Difference Between the Direct Write-off Method and the Allowance Method
The Direct Write-off Method and the Allowance Method are two different approaches used to account for uncollectible accounts or bad debts in accounting. The main differences between the two methods are related to timing and the adherence to the matching principle in accounting.
- Direct Write-off Method: In this method, an account receivable is written off directly as an expense when it is deemed uncollectible. This means that bad debt expense is recognized only when a specific account is identified as being uncollectible. This method does not attempt to estimate bad debts and therefore violates the matching principle because it doesn’t match the bad debt expense in the same period that the revenue from the sale was recognized.
- allowance method: On the other hand, the allowance method estimates uncollectible accounts at the end of each period. This provides a better measure of receivables’ expected realizable value on the balance sheet and ensures that expense recognition is matched with the related revenue recognition. In the allowance method, an “allowance for doubtful accounts” is created which is a contra-asset account (an account which offsets the balance in another account). When a specific account is identified as uncollectible, it is written off against this allowance account, not as a bad debt expense. If actual bad debts differ from the estimate, the allowance account is adjusted accordingly in the subsequent period.
While both methods ultimately reduce accounts receivable and recognize a bad debt expense, the timing and approach are different. In practice, the allowance method is more commonly used because it adheres to the matching principle and is in accordance with Generally Accepted Accounting Principles (GAAP). However, the direct write-off method might still be used for tax purposes or by smaller businesses with few receivables.
Example of the Difference Between the Direct Write-off Method and the Allowance Method
Let’s consider a business that extends credit to its customers and experiences occasional bad debts.
Direct Write-off Method Example
In March 2023, the business provides services to Customer A worth $1,000, recording it as an account receivable. However, by December 2023, it becomes apparent that Customer A will not be able to pay the outstanding invoice due to bankruptcy.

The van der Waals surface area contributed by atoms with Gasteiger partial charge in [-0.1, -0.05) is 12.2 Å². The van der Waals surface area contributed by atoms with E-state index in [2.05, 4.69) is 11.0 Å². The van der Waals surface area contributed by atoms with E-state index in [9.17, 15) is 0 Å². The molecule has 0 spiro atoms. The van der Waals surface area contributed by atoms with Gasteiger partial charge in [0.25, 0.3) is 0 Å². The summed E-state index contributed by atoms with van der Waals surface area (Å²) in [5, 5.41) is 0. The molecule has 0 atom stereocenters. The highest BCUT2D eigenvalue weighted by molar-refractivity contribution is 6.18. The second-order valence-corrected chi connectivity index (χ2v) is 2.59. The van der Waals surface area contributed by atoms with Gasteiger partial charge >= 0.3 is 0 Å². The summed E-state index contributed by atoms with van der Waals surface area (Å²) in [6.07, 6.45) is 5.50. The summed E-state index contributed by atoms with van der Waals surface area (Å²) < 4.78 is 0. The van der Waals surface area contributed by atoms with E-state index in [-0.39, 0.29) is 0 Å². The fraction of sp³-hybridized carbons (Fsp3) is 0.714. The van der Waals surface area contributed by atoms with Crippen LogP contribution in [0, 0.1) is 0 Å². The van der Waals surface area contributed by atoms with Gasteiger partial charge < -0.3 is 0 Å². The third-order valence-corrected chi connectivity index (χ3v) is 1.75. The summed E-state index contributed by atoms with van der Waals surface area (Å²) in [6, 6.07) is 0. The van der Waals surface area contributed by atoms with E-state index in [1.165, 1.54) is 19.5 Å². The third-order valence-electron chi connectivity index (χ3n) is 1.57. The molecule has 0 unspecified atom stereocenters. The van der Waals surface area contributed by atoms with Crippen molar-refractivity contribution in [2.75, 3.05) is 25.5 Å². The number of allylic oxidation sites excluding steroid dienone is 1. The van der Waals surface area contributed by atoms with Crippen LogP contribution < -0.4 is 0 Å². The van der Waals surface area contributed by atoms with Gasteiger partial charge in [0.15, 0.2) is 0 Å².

Using the Direct Write-off Method, the business would record the following entry in December 2023:
- Debit Bad Debts Expense: $1,000
- Credit Accounts Receivable – Customer A: $1,000
This recognizes the bad debt expense only when it’s certain that the debt is uncollectible. However, the bad debt expense in December is not matched with the revenue recognized in March, thus violating the matching principle.
Allowance Method Example
Now, let’s say the business estimates that 1% of its credit sales of $500,000 in 2023 will be uncollectible. The business would record the following entry at the end of 2023:
- Debit Bad Debts Expense: $5,000 (1% of $500,000)
- Credit Allowance for Doubtful Accounts: $5,000
The Allowance for Doubtful Accounts is a contra-asset account that offsets Accounts Receivable, effectively reducing the carrying amount of receivables to their expected collectible amount.
Later, if a specific customer’s account, say Customer B owing $1,000, is identified as uncollectible in February 2024, the business would record:
- Debit Allowance for Doubtful Accounts: $1,000
- Credit Accounts Receivable – Customer B: $1,000
This writes off the specific uncollectible account, reducing both the accounts receivable and the allowance without affecting the bad debt expense at the time of write-off.
The Allowance Method ensures that the bad debt expense is estimated and recognized in the same period as the related revenues, adhering to the matching principle. If actual bad debts differ from estimates, the allowance can be adjusted in future periods.